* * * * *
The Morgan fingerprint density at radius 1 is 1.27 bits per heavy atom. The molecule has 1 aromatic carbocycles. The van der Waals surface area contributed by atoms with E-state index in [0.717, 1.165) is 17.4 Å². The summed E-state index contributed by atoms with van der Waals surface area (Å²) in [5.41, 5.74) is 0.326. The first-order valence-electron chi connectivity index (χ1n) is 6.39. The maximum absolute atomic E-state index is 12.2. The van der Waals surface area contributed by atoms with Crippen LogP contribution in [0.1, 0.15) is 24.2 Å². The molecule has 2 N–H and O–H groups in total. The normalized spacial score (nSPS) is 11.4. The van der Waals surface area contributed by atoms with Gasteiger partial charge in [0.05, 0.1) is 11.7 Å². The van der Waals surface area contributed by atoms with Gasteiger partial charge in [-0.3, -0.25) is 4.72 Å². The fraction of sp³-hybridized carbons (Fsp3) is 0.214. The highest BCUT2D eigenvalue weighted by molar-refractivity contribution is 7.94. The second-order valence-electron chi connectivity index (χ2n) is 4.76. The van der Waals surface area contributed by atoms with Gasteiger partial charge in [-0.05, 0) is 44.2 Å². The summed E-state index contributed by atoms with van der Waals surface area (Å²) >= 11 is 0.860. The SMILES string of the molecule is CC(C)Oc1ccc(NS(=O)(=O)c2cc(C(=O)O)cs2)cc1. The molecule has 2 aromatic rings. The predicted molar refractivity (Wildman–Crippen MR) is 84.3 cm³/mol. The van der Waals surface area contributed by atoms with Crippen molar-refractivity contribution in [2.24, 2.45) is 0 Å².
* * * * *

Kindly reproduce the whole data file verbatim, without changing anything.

The Morgan fingerprint density at radius 1 is 1.27 bits per heavy atom. The molecule has 1 aromatic carbocycles. The van der Waals surface area contributed by atoms with E-state index in [0.717, 1.165) is 17.4 Å². The summed E-state index contributed by atoms with van der Waals surface area (Å²) in [5.41, 5.74) is 0.326. The first-order valence-electron chi connectivity index (χ1n) is 6.39. The maximum absolute atomic E-state index is 12.2. The van der Waals surface area contributed by atoms with Crippen LogP contribution in [0.1, 0.15) is 24.2 Å². The molecule has 2 N–H and O–H groups in total. The normalized spacial score (nSPS) is 11.4. The van der Waals surface area contributed by atoms with Gasteiger partial charge in [0.05, 0.1) is 11.7 Å². The van der Waals surface area contributed by atoms with Gasteiger partial charge in [-0.3, -0.25) is 4.72 Å². The fraction of sp³-hybridized carbons (Fsp3) is 0.214. The highest BCUT2D eigenvalue weighted by molar-refractivity contribution is 7.94. The second-order valence-electron chi connectivity index (χ2n) is 4.76. The van der Waals surface area contributed by atoms with Gasteiger partial charge in [-0.05, 0) is 44.2 Å². The summed E-state index contributed by atoms with van der Waals surface area (Å²) >= 11 is 0.860. The SMILES string of the molecule is CC(C)Oc1ccc(NS(=O)(=O)c2cc(C(=O)O)cs2)cc1. The molecule has 2 aromatic rings. The predicted molar refractivity (Wildman–Crippen MR) is 84.3 cm³/mol. The van der Waals surface area contributed by atoms with Crippen molar-refractivity contribution in [2.24, 2.45) is 0 Å².